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CHAPTER 5. LINK ANALYSIS
Solving Linear Equations
If you look at the 4-node “Web” of Example 5.2, you might think that the
way to solve the equation v = M v is by Gaussian elimination. Indeed,
in that example, we argued what the limit would be essentially by doing
so. However, in realistic examples, where there are tens or hundreds of
billions of nodes, Gaussian elimination is not feasible. The reason is that
Gaussian elimination takes time that is cubic in the number of equations.
Thus, the only way to solve equations on this scale is to iterate as we
have suggested. Even that iteration is quadratic at each round, but we
can speed it up by taking advantage of the fact that the matrix M is very
sparse; there are on average about ten links per page, i.e., ten nonzero
entries per column.
Moreover, there is another diﬀerence between PageRank calculation
and solving linear equations. The equation v = M v has an inﬁnite number
of solutions, since we can take any solution v, multiply its components by
any ﬁxed constant c, and get another solution to the same equation. When
we include the constraint that the sum of the components is 1, as we have
done, then we get a unique solution.
get by multiplying at each step by M is:
, . . . ,
Notice that in this example, the probabilities for B, C, and D remain thesame. It is easy to see that B and C must always have the same values at any
iteration, because their rows in M are identical. To show that their values are
also the same as the value for D, an inductive proof works, and we leave it as
an exercise. Given that the last three values of the limiting vector must be the
same, it is easy to discover the limit of the above sequence. The ﬁrst row of
M tells us that the probability of A must be 3/2 the other probabilities, so the
limit has the probability of A equal to 3/9, or 1/3, while the probability for the
other three nodes is 2/9.
This diﬀerence in probability is not great. But in the real Web, with billions
of nodes of greatly varying importance, the true probability of being at a node
like www.amazon.com is orders of magnitude greater than the probability of
Structure of the Web
It would be nice if the Web were strongly connected like Fig. 5.1. However, it
is not, in practice. An early study of the Web found it to have the structure
shown in Fig. 5.2. There was a large strongly connected component (SCC), but
there were several other portions that were almost as large.
1. The in-component, consisting of pages that could reach the SCC by fol-
lowing links, but were not reachable from the SCC.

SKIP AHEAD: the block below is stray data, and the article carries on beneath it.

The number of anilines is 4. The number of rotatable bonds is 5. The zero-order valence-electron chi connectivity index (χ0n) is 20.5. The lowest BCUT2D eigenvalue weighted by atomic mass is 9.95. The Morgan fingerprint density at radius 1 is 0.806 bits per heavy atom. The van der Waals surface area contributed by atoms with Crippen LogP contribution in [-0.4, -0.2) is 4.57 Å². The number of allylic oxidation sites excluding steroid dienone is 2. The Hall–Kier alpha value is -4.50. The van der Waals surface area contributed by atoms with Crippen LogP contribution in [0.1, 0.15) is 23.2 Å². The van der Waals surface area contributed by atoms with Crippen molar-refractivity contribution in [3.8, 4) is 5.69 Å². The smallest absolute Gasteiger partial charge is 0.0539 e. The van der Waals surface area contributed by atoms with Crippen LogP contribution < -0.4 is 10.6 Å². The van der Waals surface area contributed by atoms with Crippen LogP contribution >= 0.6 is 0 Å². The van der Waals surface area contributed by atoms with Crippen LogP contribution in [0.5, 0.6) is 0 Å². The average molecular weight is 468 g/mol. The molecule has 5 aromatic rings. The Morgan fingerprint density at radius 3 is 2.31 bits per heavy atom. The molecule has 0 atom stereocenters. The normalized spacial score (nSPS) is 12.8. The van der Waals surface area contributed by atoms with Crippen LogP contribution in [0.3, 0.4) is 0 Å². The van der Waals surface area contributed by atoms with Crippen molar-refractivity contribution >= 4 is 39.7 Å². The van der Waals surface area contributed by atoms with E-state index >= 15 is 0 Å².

2. The out-component, consisting of pages reachable from the SCC but un-
able to reach the SCC.
3. Tendrils, which are of two types. Some tendrils consist of pages reachable
from the in-component but not able to reach the in-component. The
other tendrils can reach the out-component, but are not reachable from
Figure 5.2: The “bowtie” picture of the Web
In addition, there were small numbers of pages found either in
CHAPTER 5. LINK ANALYSIS
(a) Tubes, which are pages reachable from the in-component and able to reach
the out-component, but unable to reach the SCC or be reached from the
(b) Isolated components that are unreachable from the large components (theSCC, in- and out-components) and unable to reach those components.
Several of these structures violate the assumptions needed for the Markov-
process iteration to converge to a limit. For example, when a random surfer
enters the out-component, they can never leave. As a result, surfers starting
in either the SCC or in-component are going to wind up in either the out-
component or a tendril oﬀ the in-component. Thus, no page in the SCC or in-
component winds up with any probability of a surfer being there. If we interpret
this probability as measuring the importance of a page, then we conclude falsely
that nothing in the SCC or in-component is of any importance.
As a result, PageRank is usually modiﬁed to prevent such anomalies. There
are really two problems we need to avoid. First is the dead end, a page that
has no links out. Surfers reaching such a page disappear, and the result is that
in the limit no page that can reach a dead end can have any PageRank at all.
The second problem is groups of pages that all have outlinks but they never
link to any other pages. These structures are called spider traps.
Both theseproblems are solved by a method called “taxation,” where we assume a random
surfer has a ﬁnite probability of leaving the Web at any step, and new surfers
are started at each page. We shall illustrate this process as we study each of
the two problem cases.
Avoiding Dead EndsRecall that a page with no link out is called a dead end. If we allow dead
ends, the transition matrix of the Web is no longer stochastic, since some of
the columns will sum to 0 rather than 1. A matrix whose column sums are at
most 1 is called substochastic.
If we compute M
vfor increasing powers of a
substochastic matrix M , then some or all of the components of the vector go
to 0. That is, importance “drains out” of the Web, and we get no information
about the relative importance of pages.
Example 5.3 :
In Fig. 5.3 we have modiﬁed Fig. 5.1 by removing the arc from
C to A. Thus, C becomes a dead end. In terms of random surfers, when
a surfer reaches C they disappear at the next round. The matrix M that
describes Fig. 5.3 is
1/3 1/2 0
3They are so called because the programs that crawl the Web, recording pages and links,
are often referred to as “spiders.” Once a spider enters a spider trap, it can never leave.
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